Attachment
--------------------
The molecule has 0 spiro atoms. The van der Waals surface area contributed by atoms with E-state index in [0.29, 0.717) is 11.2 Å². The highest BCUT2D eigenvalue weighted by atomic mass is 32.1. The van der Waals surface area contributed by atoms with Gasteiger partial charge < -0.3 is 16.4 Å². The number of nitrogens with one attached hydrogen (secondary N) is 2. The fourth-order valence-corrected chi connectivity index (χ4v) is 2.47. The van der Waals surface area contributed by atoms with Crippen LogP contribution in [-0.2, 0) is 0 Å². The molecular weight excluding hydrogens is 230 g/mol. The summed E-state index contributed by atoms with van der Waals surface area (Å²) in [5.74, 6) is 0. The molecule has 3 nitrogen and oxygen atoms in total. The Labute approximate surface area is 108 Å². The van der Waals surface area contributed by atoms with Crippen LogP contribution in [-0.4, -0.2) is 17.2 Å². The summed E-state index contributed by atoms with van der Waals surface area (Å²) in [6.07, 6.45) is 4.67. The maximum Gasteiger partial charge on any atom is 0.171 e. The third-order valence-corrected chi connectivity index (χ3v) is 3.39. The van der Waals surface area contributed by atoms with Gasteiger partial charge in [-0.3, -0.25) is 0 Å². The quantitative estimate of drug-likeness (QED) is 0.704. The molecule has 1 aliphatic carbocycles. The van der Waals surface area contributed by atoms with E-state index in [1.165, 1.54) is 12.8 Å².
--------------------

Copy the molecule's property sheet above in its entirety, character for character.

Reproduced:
The molecule has 0 spiro atoms. The van der Waals surface area contributed by atoms with E-state index in [0.29, 0.717) is 11.2 Å². The highest BCUT2D eigenvalue weighted by atomic mass is 32.1. The van der Waals surface area contributed by atoms with Gasteiger partial charge < -0.3 is 16.4 Å². The number of nitrogens with one attached hydrogen (secondary N) is 2. The fourth-order valence-corrected chi connectivity index (χ4v) is 2.47. The van der Waals surface area contributed by atoms with Crippen LogP contribution in [-0.2, 0) is 0 Å². The molecular weight excluding hydrogens is 230 g/mol. The summed E-state index contributed by atoms with van der Waals surface area (Å²) in [5.74, 6) is 0. The molecule has 3 nitrogen and oxygen atoms in total. The Labute approximate surface area is 108 Å². The van der Waals surface area contributed by atoms with Crippen LogP contribution in [-0.4, -0.2) is 17.2 Å². The summed E-state index contributed by atoms with van der Waals surface area (Å²) in [6.07, 6.45) is 4.67. The maximum Gasteiger partial charge on any atom is 0.171 e. The third-order valence-corrected chi connectivity index (χ3v) is 3.39. The van der Waals surface area contributed by atoms with Gasteiger partial charge in [-0.3, -0.25) is 0 Å². The quantitative estimate of drug-likeness (QED) is 0.704. The molecule has 1 aliphatic carbocycles. The van der Waals surface area contributed by atoms with E-state index in [1.165, 1.54) is 12.8 Å².